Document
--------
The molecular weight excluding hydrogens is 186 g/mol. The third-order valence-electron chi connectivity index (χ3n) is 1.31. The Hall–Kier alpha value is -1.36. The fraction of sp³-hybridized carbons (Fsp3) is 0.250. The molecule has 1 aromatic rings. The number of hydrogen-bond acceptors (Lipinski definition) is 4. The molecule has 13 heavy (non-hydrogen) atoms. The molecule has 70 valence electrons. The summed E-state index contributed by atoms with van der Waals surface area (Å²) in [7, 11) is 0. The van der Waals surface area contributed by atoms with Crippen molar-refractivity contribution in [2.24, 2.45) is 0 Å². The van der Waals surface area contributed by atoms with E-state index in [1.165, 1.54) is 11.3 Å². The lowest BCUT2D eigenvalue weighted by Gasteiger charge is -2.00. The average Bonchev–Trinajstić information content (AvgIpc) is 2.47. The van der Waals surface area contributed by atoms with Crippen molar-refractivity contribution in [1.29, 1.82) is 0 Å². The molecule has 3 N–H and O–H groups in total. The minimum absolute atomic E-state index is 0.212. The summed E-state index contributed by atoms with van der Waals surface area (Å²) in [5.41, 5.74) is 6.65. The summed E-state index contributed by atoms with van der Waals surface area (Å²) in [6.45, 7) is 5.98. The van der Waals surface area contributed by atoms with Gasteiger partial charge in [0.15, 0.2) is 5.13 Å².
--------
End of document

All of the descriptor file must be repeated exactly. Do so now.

The molecular weight excluding hydrogens is 186 g/mol. The third-order valence-electron chi connectivity index (χ3n) is 1.31. The Hall–Kier alpha value is -1.36. The fraction of sp³-hybridized carbons (Fsp3) is 0.250. The molecule has 1 aromatic rings. The number of hydrogen-bond acceptors (Lipinski definition) is 4. The molecule has 13 heavy (non-hydrogen) atoms. The molecule has 70 valence electrons. The summed E-state index contributed by atoms with van der Waals surface area (Å²) in [7, 11) is 0. The van der Waals surface area contributed by atoms with Crippen molar-refractivity contribution in [2.24, 2.45) is 0 Å². The van der Waals surface area contributed by atoms with E-state index in [1.165, 1.54) is 11.3 Å². The lowest BCUT2D eigenvalue weighted by Gasteiger charge is -2.00. The average Bonchev–Trinajstić information content (AvgIpc) is 2.47. The van der Waals surface area contributed by atoms with Crippen molar-refractivity contribution in [1.29, 1.82) is 0 Å². The molecule has 3 N–H and O–H groups in total. The minimum absolute atomic E-state index is 0.212. The summed E-state index contributed by atoms with van der Waals surface area (Å²) in [5.41, 5.74) is 6.65. The summed E-state index contributed by atoms with van der Waals surface area (Å²) in [6.45, 7) is 5.98. The van der Waals surface area contributed by atoms with Gasteiger partial charge in [0.15, 0.2) is 5.13 Å².